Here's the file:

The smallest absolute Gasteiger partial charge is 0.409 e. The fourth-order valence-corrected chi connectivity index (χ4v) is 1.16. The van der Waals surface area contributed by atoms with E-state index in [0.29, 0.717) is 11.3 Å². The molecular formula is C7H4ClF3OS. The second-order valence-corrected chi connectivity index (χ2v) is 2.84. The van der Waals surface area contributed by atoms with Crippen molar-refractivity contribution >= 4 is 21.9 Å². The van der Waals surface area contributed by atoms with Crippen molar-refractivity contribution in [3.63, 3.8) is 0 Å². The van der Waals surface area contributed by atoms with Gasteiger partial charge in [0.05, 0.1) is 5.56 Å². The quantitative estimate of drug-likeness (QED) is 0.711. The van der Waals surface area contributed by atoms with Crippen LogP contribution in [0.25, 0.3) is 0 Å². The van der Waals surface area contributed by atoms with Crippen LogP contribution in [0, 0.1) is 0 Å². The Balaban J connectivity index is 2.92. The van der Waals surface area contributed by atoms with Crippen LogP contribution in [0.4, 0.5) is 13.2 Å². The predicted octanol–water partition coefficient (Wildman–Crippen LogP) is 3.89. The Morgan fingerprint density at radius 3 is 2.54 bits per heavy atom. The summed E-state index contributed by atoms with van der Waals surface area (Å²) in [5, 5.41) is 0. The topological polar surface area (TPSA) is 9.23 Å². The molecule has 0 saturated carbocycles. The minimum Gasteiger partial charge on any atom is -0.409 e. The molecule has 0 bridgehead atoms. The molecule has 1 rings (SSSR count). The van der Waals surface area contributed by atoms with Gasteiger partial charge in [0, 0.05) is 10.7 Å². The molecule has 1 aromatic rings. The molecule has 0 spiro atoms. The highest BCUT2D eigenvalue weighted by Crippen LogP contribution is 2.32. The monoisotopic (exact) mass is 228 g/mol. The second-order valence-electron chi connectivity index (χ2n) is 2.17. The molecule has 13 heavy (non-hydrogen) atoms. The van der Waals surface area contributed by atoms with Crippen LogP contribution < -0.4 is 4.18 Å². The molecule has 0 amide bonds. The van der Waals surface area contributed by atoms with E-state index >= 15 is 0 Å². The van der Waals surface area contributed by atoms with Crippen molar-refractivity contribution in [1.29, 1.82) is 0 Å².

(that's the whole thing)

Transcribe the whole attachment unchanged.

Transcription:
The smallest absolute Gasteiger partial charge is 0.409 e. The fourth-order valence-corrected chi connectivity index (χ4v) is 1.16. The van der Waals surface area contributed by atoms with E-state index in [0.29, 0.717) is 11.3 Å². The molecular formula is C7H4ClF3OS. The second-order valence-corrected chi connectivity index (χ2v) is 2.84. The van der Waals surface area contributed by atoms with Crippen molar-refractivity contribution >= 4 is 21.9 Å². The van der Waals surface area contributed by atoms with Crippen molar-refractivity contribution in [3.63, 3.8) is 0 Å². The van der Waals surface area contributed by atoms with Gasteiger partial charge in [0.05, 0.1) is 5.56 Å². The quantitative estimate of drug-likeness (QED) is 0.711. The van der Waals surface area contributed by atoms with Crippen LogP contribution in [0.25, 0.3) is 0 Å². The van der Waals surface area contributed by atoms with Crippen LogP contribution in [0, 0.1) is 0 Å². The Balaban J connectivity index is 2.92. The van der Waals surface area contributed by atoms with Crippen LogP contribution in [0.4, 0.5) is 13.2 Å². The predicted octanol–water partition coefficient (Wildman–Crippen LogP) is 3.89. The Morgan fingerprint density at radius 3 is 2.54 bits per heavy atom. The summed E-state index contributed by atoms with van der Waals surface area (Å²) in [5, 5.41) is 0. The topological polar surface area (TPSA) is 9.23 Å². The molecule has 0 saturated carbocycles. The minimum Gasteiger partial charge on any atom is -0.409 e. The molecule has 0 bridgehead atoms. The molecule has 1 rings (SSSR count). The van der Waals surface area contributed by atoms with Gasteiger partial charge in [0, 0.05) is 10.7 Å². The molecule has 1 aromatic rings. The molecule has 0 spiro atoms. The highest BCUT2D eigenvalue weighted by Crippen LogP contribution is 2.32. The monoisotopic (exact) mass is 228 g/mol. The second-order valence-electron chi connectivity index (χ2n) is 2.17. The molecule has 13 heavy (non-hydrogen) atoms. The van der Waals surface area contributed by atoms with Crippen LogP contribution < -0.4 is 4.18 Å². The molecule has 0 amide bonds. The van der Waals surface area contributed by atoms with E-state index >= 15 is 0 Å². The van der Waals surface area contributed by atoms with Crippen molar-refractivity contribution in [1.29, 1.82) is 0 Å².